Moderate may win Iowa caucuses, newspaper veteran says
DES MOINES — A moderate Republican candidate may end up winning the Iowa Caucuses, a long-time political observer says, despite the state’s strong social conservative base of voters.
David Yepsen, a former political reporter who spent 34 years at The Des Moines Register, said there’s a very possible scenario in which Mitt Romney wins the caucuses, the New Hampshire primary and the Republican nomination.
A similar scenario played out in 1980, Yepsen said, when George H.W. Bush beat a field of much more conservative candidates in Iowa. Ronald Reagan eventually won the nomination after coming in a close second in those caucuses.
“That’s a different era but the same thing could happen,” Yepsen said. “Romney could win Iowa with a plurality because you have some other candidates carving up that conservative vote.”
Register political columnist David Yepsen
President Obama is vulnerable, Yepsen said, but Republicans won’t win if they nominate a candidate that offends women or drives away young voters, who are generally supportive of LGBT rights.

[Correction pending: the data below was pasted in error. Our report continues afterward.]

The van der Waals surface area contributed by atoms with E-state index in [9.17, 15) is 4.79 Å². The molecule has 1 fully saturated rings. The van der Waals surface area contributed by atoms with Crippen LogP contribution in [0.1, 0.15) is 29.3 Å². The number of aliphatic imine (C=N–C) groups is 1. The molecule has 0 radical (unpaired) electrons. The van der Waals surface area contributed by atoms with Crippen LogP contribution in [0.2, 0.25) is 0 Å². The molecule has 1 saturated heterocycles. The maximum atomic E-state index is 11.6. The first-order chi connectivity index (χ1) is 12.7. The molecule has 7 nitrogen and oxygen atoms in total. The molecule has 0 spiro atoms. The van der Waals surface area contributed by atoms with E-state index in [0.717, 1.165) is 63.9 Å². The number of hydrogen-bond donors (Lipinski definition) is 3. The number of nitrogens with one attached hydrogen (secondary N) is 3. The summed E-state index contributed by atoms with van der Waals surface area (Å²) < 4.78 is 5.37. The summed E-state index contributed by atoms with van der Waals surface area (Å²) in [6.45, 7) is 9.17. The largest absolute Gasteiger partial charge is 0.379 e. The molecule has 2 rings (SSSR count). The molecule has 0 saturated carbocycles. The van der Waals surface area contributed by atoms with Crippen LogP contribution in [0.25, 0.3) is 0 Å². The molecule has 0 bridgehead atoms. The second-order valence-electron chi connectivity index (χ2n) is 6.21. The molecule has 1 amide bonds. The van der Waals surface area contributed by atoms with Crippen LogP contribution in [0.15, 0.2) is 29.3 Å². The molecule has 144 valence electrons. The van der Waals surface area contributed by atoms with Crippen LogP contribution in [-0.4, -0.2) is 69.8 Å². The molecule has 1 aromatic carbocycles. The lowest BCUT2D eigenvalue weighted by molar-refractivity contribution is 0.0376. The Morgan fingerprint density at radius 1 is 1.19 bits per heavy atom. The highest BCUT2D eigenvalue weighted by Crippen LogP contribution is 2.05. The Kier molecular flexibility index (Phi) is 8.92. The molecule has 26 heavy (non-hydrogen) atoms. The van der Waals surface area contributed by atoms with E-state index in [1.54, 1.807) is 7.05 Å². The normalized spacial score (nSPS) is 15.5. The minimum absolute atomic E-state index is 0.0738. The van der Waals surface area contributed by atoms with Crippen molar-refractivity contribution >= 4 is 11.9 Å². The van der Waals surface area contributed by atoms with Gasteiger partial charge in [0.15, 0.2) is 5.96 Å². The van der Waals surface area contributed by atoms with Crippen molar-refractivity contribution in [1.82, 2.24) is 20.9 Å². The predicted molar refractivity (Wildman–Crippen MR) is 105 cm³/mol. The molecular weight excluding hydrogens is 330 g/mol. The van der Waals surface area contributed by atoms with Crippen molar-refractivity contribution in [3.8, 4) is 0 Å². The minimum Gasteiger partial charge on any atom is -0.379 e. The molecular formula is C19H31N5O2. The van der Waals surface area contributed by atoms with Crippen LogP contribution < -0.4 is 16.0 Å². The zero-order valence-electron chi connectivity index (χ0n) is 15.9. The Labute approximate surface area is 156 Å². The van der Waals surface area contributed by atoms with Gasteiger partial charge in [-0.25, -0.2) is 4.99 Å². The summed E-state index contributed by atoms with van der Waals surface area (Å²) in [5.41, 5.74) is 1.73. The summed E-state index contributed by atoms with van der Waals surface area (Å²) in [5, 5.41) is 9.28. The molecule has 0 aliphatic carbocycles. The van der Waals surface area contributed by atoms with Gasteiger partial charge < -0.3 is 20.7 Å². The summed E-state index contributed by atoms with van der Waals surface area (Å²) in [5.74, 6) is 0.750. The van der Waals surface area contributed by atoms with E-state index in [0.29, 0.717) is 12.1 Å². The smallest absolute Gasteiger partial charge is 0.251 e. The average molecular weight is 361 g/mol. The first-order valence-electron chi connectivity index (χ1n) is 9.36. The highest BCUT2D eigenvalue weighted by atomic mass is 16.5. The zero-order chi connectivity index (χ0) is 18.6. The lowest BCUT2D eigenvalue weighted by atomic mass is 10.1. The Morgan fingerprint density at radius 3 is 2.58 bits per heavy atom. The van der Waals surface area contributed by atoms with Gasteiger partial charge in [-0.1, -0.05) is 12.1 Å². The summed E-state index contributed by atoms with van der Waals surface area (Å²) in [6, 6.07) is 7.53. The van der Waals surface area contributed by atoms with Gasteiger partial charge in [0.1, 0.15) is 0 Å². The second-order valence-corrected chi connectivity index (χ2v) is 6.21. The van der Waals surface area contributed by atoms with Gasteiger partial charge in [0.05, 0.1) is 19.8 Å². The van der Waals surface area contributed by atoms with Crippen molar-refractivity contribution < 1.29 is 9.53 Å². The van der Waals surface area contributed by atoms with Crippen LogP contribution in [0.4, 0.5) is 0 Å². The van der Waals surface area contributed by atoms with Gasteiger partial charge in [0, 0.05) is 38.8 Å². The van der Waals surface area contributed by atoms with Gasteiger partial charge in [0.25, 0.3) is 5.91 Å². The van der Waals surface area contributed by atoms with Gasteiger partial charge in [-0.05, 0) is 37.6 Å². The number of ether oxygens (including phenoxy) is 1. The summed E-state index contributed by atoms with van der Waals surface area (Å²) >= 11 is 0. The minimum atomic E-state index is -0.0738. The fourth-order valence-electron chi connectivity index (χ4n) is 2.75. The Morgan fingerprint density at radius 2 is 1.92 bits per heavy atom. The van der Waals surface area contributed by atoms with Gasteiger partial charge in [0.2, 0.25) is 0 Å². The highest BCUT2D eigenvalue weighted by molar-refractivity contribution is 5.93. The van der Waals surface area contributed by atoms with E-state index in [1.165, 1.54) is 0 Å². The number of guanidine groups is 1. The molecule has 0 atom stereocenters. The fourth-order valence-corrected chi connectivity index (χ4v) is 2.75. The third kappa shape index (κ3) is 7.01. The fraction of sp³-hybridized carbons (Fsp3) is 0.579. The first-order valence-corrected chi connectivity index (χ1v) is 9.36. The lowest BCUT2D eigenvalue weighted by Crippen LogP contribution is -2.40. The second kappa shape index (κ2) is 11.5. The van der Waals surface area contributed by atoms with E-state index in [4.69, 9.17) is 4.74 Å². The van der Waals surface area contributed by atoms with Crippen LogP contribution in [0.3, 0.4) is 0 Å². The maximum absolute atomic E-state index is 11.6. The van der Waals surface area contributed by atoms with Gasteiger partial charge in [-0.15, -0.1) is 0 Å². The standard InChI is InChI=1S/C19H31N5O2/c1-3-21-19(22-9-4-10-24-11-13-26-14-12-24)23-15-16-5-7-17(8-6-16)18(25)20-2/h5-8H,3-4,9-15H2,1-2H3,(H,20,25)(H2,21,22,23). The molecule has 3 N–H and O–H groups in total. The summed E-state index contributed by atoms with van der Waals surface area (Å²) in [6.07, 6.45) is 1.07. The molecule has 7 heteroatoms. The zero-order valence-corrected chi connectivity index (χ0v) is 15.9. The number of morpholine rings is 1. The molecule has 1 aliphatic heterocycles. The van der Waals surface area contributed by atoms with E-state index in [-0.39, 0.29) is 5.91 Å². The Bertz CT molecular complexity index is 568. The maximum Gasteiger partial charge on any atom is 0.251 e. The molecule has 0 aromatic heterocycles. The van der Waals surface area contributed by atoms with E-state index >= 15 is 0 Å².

He warned candidates and the Republican Party in general against moving too far to the right, saying it’s important to appeal to the base but they need to leave themselves room to maneuver back to the center for the General Election.
“I have a lot of respect for social conservatives but if you drive the Republican Party so far to the right on social issues at a time when Americans care about jobs and economic development issues you’re going to lose,” he said.
Romney, Texas Gov. Rick Perry and Herman Cain appear to have the “three tickets” out of Iowa this time, Yepsen said, and U.S. Rep. Ron Paul could also do well. But he noted the caucuses broke that mold in 2008, when U.S. Sen. John McCain did poorly in Iowa but won the nomination.
Yepsen was the keynote speaker Thursday evening for a series at the State Historical Museum, where an updated exhibit on the Iowa Caucuses is on display. He is now director of the Paul Simon Public Policy Institute at Southern Illinois University Carbondale.
Yepsen also weighed in on the national jockeying between states hoping to be the first or at least an early contest for presidential hopefuls. He said that jockeying actually makes Iowa more important because it compresses the schedule.
“Candidates who do poorly in Iowa and New Hampshire have no chance of wining in Florida,” Yepsen said. “Candidates who do well in Iowa and New Hampshire can raise money, they have media momentum for big states like Florida.”
Yepsen expects the caucuses to be held in early January, but he said to “keep that week between Christmas and New Year’s open.”